Home Water Conservation

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Are you aware of how much water cycles through your home on an annual basis? Even more importantly, how much is wasted? Believe it or not, it is easy to underestimate the amount of water we use versus waste in a year's time. Drips add up to thousands of gallons of unnecessarily wasted water every year, even if the drip does not seem like much waste at the time. When things such as this go unchecked, the numbers add up fast, but there is hope of rectifying problems and reducing waste. All it takes are a few small steps and improvements made in your home to conserve water and reduce your water bill at the same time.

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Photo: Mother Earth Living

It goes without saying that a leak is the biggest enemy of water conservation. By repairing leaks, you can save money and water in the long run, but first you must determine whether or not leaks are present in your home, as some are visible whereas others may not be. The easiest way to do this is to turn off all water flow and check your meter reading. For the next hour, do not use or run any water. You can then return to the meter and check it again. If the gauge indicates that water has been used, then a leak is present. To address this leak, start by tightening valves/packing nuts and replacing worn washers, then perform this same test again. If the gauge reading continues to change, there could be a leak out of sight that requires the assistance of a plumber to locate and possibly repair.

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Photo: Mom Goes Green

Another way water is wasted is when it is needlessly sent down the drain. Have you ever thought about the water used as you wait for hot water to arrive in your sink, tub, or shower? That water ends up being waste. There are ways to reduce it, although taking an icy shower is probably not what most folks have in mind. Instead, wrap insulation around hot water pipes to get water hot faster and keep it that way for a longer amount of time. On hot days when you want water from the tap to be cool, rather than run it until it cools off, place a pitcher in the fridge that can provide cold water as needed.

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Photo: Mom It Forward

Toilets that run frequently or even constantly can also be a large source of waste. In the case of toilets that are more than 20 years old, waste is even larger. This is because toilets from the past used much more water to flush than modern toilets do. While investing in a new toilet may not be at the top of your priority list, upgrading to a model that offers a reduction in water usage will ultimately save money. If that is not realistic, it is possible to place a bottle of water in the tank to cause displacement, fooling the tank into thinking it is full sooner and thus using less water with every flush.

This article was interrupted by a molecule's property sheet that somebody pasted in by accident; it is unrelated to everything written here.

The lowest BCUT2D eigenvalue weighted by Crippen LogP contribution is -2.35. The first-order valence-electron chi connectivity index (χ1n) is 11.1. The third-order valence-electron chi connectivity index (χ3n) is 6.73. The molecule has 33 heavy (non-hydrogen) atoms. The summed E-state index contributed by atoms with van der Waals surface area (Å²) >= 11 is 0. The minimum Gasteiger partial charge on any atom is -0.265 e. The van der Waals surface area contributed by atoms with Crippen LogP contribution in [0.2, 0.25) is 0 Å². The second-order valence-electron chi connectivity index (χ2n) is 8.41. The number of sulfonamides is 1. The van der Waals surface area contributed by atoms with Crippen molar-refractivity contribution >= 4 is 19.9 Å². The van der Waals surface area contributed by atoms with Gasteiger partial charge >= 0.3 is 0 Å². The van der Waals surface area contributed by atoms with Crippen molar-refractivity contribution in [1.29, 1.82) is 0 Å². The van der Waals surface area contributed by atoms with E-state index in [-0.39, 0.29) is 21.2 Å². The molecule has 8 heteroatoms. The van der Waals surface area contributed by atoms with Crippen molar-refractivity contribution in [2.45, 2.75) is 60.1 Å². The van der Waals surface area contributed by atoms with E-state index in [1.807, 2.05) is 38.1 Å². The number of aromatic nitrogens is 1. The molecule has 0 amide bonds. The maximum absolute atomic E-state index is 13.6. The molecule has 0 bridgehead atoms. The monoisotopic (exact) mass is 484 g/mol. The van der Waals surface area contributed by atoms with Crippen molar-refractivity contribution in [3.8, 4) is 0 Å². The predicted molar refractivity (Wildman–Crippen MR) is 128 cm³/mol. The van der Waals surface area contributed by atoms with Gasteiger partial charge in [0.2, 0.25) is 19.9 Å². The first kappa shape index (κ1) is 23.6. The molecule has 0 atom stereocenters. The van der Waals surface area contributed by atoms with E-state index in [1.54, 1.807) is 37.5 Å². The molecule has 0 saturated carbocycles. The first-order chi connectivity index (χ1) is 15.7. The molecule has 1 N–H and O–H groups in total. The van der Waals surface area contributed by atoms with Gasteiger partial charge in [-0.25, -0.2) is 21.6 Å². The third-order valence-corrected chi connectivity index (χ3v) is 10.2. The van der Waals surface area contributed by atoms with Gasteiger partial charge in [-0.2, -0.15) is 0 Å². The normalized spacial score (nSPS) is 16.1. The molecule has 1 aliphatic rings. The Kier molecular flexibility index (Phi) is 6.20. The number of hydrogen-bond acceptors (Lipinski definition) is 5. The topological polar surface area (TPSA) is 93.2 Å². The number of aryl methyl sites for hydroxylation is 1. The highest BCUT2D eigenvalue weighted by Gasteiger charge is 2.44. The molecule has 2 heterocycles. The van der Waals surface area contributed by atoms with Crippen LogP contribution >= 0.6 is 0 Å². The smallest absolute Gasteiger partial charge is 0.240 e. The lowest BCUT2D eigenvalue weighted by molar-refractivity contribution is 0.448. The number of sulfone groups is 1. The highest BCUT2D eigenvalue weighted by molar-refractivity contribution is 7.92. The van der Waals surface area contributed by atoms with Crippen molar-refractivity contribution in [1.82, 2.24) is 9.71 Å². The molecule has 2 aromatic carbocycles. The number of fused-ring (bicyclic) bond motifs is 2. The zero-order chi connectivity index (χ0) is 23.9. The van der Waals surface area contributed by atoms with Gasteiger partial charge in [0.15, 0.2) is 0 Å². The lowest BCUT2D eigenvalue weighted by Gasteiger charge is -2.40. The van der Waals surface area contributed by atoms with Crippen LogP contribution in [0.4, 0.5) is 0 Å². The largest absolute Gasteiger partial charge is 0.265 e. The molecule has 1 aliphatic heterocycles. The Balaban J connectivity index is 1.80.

Means of water conservation don't stop there. A few more options include:

  • Reduce the amount of time spent in the shower. 2-5 gallons can be saved per minute you shave off of your shower time.
  • Don't constantly run water while you shave, brush your teeth, or wash your face. Sinks that have low flow aerators in place use about 1-3 gallons per minute, and sinks without them use even more.
  • Only wash full loads of laundry and embrace short cycles. Hot versus cold water selection does not affect water consumption but permanent press does as it uses several gallons more per cycle.
  • Using the dishwasher instead of hand washing saves water as well. Be sure to fill your dishwasher before you run it rather than running multiple loads.
  • When the time comes to replace appliances, go with Energy Star versions. Not only will they save you water, but they will also save costly energy.

Making an effort to conserve water will have vast benefits. Your home, the environment, and the water supply all stand to gain from the small changes we make. Although you may have to spend money to make money, these investments will pay off in the end, conserving water in your home and money in your bank account.

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